He faces six counts of first-degree murder and five attempted murder charges, according to the Royal Canadian Mounted Police in Quebec.
Bissonnette, a student at Laval University, lived in an apartment a few miles away from the mosque.
A Facebook group dedicated to welcoming refugees in Quebec City said Bissonnette was known online for making statements inspired by extreme right-wing French nationalists.
Suspect was unknown to police
He was a student at Laval University in Quebec City, according to the school. Bissonnette worked in a call center located at the university for Héma-Québec, a non-profit that manages blood donations in the province, according to the organization’s spokesman Laurent Paul Menord. Héma-Québec said in a press release that it was “shocked” to learn that Bissonnette was an employee.
Neighbors told CBC Bissonnette rented an apartment with his twin brother near the mosque. He was unknown to police and had not been on any watch lists, authorities said.
Bissonnette’s friends told The Globe and Mail newspaper that he became interested in politics after Le Pen visited Quebec City in March.
The paper quoted a friend, a fellow student at Laval University, who knew Bissonnette from childhood and was friends with him on Facebook.
‘Wrote him off as a xenophobe’
“I wrote him off as a xenophobe,” Boissoneault told the newspaper. “I didn’t even think of him as totally racist, but he was enthralled by a borderline racist nationalist movement.”
François Deschamps, an employment counselor who runs a refugee support Facebook page, told the paper he recognized Bissonnette’s photo from his frequent appearances online, including on the page he administers.
“He was someone who made frequent extreme comments in social media denigrating refugees and feminism,” Deschamps told The Globe and Mail. “It wasn’t outright hate, rather part of this new nationalist conservative identity movement that is more intolerant than hateful.”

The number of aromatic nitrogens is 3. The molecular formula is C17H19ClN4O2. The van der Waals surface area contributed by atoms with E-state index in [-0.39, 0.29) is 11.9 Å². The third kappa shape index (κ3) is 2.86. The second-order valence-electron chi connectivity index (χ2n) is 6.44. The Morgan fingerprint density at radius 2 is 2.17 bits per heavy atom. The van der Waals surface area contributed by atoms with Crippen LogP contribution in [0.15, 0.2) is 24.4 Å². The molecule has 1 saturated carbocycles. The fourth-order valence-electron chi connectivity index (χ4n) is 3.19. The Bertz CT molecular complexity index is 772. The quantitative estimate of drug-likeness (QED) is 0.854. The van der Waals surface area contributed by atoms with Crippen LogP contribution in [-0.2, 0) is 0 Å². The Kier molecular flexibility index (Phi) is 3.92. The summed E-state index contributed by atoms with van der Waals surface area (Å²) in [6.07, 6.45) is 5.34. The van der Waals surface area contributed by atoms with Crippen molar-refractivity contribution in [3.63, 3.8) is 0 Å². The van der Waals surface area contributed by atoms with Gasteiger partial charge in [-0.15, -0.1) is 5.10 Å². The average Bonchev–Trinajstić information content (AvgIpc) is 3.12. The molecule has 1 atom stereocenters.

Another Laval student, who asked not to be identified, told CNN he was in a political science course with Bissonnette.
“I was shocked when I saw his face on the media, because I recognized him immediately,” the student said.
Bissonnette “didn’t bring a notebook, just his computer. I think he was a gamer type,” the student said, adding that he seemed to have few friends.
“No one really knew him,” he said.
Man also identified as a gunman was trying to help
Bissonnette made a brief court appearance Monday. He will remain in custody until his next court appearance, set for February 21.
Authorities have not named a possible motive, but Canadian Prime Minister Justin Trudeau denounced the attack as an act of terrorism.
Police initially said two gunmen attacked the mosque but later concluded that the second person was a witness.
That man, Mohamed Belkhadir was arrested and later released by police after a witness mistakenly identified him as a suspect.
“I was outside the mosque…then I went inside to see if my brothers were okay…I found one of them near the door,” he told the network in French. “I wasn’t sure if he was alive or dead. I saw someone else who was still breathing and I gave him my coat. At the moment, I saw the shadow of someone carrying a gun…and I didn’t realize it was a police officer.”
CNN’s Julia Jones, Darran Simon, Deb Feyerick, Ann Roche, Chris Boyette and Tanika Gray contributed to this report.